In this case, I halved the amount from 20,000 to 10,000 Kip. The seller countered with 15,000. I’ve been in Asia for a while now, so I have some haggling under my belt. I countered with 12,000. Well, this poor lady must have had a really long day because she let out one of the loudest and most exasperated sighs I have ever heard — she even startled herself! We all looked at each other and burst out laughing, even the seller was wiping tears out of her eyes. At that point, I knew I had reached the lower end of what was acceptable to pay so I handed over the 15,000 Kip and considered the laugh worth the extra couple of thousand Kip.
Buying things in Laos is an entirely different experience than nearby Thailand. When I needed something in Thailand, I had to stand my ground and there was often a slight edge of aggression with the tuk tuk drivers, and even the vendors on occasion. Here in Laos, it’s very different. Everything is coated with a layer of calm. The people certainly try to sell me on things — I frequently hear “tuk-tuk miss?”— but the vibe of the interactions have a different tone. It’s all very chill.
It makes me more inclined to shop a bit, something I haven’t done much of until now. I bought some groovy bracelets from vendors along the Mekong River (Laura and I are slowly building the “backpacker arm” — you can tell how long a backpacker has been traveling by the number of bracelets adorning her wrist). The kids were cute and since it was a weekend, I hoped that they truly were attending school as they had promised.
And through it all, I learned that a smile goes a long way in Laos. That is true the world over, but here in Laos, friendliness shines from every interaction. It’s a warm and welcoming place to visit.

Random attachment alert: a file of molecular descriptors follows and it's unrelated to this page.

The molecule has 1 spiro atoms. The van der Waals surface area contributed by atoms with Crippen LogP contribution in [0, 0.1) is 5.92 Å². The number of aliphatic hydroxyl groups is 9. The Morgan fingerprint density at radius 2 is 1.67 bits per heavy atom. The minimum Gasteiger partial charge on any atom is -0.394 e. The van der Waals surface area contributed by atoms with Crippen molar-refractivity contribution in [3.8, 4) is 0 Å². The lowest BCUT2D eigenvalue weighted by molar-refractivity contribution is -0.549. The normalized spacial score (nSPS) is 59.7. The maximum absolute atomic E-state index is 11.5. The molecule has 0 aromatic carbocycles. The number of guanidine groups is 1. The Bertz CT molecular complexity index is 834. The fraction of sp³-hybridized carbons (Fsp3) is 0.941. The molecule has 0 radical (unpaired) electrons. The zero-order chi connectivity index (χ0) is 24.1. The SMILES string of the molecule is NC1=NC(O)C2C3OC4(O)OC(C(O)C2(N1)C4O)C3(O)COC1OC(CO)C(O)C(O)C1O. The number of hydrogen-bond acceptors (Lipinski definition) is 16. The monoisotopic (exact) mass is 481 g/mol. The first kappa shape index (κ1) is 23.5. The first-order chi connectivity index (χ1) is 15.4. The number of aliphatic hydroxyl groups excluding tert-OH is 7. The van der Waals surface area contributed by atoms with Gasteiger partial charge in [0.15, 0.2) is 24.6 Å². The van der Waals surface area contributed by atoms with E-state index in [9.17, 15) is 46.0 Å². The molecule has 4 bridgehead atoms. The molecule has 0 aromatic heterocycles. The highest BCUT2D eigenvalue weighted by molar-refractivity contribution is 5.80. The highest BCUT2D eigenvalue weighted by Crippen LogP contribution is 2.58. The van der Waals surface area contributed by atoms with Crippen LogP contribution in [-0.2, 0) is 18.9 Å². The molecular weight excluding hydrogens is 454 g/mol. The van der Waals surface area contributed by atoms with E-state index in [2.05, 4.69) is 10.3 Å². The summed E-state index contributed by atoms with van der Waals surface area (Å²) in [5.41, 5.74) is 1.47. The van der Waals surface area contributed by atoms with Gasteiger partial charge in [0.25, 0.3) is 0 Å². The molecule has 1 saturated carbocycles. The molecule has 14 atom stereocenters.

There was one catch though, we had to cross a rickety bridge to get to the other side. The river we crossed was a tributary of the Mekong, it’s smaller and we found a bar at the confluence of the two rivers. There’s a tiny bar at the corner and we grabbed a drink and waited for the sun to set. As we sipped our drinks, we had a perfect view of the traffic on the Mekong. A gentle breeze brought to me the sounds of river-workers taking their long-boats home and children splashing in the shallows.
We caught a pretty sunset and recharged our batteries to the quiet lapping of water and the murmur of conversation.
The small town on the far side of the river was very low key. There were a few wholesale crafts vendors who were packing up their goods for the night market. Once the sun set, there wasn’t much left to do so we gathered ourselves, crossed the rickety bridge, and hightailed it to the night market.
Our lazy days in Laos were a joy. I like taking a slow pace to my travels. I still need to head to Cambodia, but that’s not a pressing concern. Instead, I am here with Laura and enjoying the culture, sights, and the fun of having a friend with whom I can travel.
I also traveled to Laos three years later — you can enjoy my photoessay and stories of the Laos people and culture here. And if you’re backpacking through Vang Vieng, I have information in things to do and how to enjoy rock climbing and the Lonely Planet is my favorite guide for backpacking anywhere in Southeast Asia.
This post was last modified on April 4, 2018, 1:40 pm